A Nation's Lost Holocaust History, Now on Display
When Israelitische Kultusgemeinde Wien, or Jewish Community Vienna, decided to sell a vacant building in the summer of 2000, two employees were sent to look for any archival material that might have been left behind.
What they found exceeded any historian’s dream: Stacked floor to ceiling in two rooms of one apartment sat some 800 dusty boxes containing, among other things, about half a million pages of detailed records of the community during the Holocaust — archives not known to have survived.
“Opening each box was extremely exciting,” said Lothar Hölbling, the chief archivist and one of the discoverers. “Eight hundred excitements.”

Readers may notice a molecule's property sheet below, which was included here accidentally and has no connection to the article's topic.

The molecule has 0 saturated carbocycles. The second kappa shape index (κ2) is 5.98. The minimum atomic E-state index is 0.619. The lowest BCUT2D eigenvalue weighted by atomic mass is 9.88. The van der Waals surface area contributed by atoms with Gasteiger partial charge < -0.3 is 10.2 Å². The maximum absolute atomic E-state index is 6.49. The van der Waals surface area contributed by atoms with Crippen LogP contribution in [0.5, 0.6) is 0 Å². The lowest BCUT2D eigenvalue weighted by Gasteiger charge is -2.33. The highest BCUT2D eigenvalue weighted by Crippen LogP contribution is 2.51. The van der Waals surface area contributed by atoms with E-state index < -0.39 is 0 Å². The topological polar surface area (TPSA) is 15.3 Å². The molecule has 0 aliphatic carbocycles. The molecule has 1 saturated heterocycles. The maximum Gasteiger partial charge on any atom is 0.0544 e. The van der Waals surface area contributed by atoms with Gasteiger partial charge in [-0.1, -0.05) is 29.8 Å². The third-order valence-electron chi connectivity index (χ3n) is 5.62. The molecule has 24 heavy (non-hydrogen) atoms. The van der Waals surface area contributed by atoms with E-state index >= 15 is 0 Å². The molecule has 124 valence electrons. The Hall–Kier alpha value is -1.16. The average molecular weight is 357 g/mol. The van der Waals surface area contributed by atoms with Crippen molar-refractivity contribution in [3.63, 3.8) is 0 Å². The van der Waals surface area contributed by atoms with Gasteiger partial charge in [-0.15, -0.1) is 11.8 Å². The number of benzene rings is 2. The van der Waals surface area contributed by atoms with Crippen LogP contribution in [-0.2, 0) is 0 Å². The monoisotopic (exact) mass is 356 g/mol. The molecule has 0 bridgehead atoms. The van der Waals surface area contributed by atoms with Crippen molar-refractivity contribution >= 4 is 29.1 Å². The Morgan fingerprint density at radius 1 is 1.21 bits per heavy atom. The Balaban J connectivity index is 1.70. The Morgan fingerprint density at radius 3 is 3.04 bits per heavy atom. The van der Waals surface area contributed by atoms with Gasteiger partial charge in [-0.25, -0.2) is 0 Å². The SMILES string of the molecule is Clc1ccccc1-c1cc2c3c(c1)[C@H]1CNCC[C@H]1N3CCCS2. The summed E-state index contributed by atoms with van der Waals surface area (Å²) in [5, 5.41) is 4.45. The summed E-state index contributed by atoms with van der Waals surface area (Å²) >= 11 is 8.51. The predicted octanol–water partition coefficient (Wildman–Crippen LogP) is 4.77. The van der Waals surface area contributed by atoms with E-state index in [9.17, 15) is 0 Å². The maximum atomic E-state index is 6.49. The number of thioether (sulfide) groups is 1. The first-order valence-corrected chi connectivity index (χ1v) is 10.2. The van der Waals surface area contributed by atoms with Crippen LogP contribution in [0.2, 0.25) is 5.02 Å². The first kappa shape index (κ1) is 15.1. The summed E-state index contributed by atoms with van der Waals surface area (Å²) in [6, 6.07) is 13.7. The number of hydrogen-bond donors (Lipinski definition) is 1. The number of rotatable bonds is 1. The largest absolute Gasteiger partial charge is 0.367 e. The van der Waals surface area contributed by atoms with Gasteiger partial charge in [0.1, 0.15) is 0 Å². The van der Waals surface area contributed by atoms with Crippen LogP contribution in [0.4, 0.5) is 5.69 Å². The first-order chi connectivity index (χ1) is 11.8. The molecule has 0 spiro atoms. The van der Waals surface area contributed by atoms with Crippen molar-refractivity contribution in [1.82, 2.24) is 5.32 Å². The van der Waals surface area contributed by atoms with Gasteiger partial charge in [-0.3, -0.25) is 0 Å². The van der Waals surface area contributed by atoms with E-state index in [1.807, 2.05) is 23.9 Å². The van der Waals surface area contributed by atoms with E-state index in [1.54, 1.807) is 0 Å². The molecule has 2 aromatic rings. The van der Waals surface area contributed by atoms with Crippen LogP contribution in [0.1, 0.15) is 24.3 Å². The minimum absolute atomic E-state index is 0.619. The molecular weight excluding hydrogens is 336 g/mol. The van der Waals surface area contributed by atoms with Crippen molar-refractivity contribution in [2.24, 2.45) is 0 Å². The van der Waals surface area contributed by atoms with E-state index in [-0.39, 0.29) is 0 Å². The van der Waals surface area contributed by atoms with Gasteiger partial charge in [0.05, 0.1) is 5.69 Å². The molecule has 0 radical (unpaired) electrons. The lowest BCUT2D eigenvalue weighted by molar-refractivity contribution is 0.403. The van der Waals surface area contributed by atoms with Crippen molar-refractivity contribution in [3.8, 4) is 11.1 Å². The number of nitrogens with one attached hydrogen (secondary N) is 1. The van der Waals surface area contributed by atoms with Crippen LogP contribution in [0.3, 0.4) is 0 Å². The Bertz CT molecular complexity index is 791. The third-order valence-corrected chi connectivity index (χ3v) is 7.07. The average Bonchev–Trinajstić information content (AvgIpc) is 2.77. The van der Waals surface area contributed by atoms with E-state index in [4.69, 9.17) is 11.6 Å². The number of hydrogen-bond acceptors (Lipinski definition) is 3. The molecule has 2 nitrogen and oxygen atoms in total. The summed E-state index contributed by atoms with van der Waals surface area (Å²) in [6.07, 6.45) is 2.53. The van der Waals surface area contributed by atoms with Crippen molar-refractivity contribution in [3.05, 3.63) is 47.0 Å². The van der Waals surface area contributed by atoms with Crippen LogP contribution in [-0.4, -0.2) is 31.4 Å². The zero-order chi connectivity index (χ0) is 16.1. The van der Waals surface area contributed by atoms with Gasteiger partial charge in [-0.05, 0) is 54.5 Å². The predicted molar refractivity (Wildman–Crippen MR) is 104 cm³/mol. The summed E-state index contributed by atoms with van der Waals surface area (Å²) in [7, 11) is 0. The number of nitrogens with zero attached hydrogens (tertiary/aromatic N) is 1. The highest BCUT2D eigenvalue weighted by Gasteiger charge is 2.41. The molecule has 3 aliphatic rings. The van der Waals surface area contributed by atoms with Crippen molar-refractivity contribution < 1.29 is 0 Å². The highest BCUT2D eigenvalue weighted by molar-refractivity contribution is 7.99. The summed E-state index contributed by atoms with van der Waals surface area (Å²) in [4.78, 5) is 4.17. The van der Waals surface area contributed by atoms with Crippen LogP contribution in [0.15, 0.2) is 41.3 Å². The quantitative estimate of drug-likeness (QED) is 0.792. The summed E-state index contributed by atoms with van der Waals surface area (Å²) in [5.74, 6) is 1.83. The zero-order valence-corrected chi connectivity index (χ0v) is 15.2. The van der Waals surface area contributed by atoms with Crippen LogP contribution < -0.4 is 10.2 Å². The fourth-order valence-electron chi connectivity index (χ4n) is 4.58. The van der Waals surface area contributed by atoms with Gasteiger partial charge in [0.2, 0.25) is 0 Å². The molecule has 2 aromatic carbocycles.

Now, after seven years of quiet work reordering, preserving and microfilming the archives — a joint project of Jewish Community Vienna and the United States Holocaust Memorial Museum in Washington — the documents are about to be officially unveiled with a presentation at the museum on Thursday, followed by an exhibition, opening on July 3, at the Jewish Museum Vienna.
comments powered by Disqus
- T. rex fossils arrive at Smithsonian’s National Museum of Natural History
- Quote of the Day -- Time Magazine's Top 100 People
- Investigation: The Resegregation of America's Schools
- 5 Explosive Revelations Leaked from Senate Report Exposing CIA Torture
- In Parts of the South, Glorifying Slavery No Longer Pays the Bills
- UC Berkeley professor emeritus Robert Harlan dies at 84
- She Came All the Way from Melbourne to Attend the OAH
- The 7 Most Popular HNN Videos from the 2014 OAH
- Jesse Lemisch’s up-from-below history is still strikingly original
- U.Va. Historian Alan Taylor Wins 2014 Pulitzer for Book on Slaves and War -- His second Pulitzer!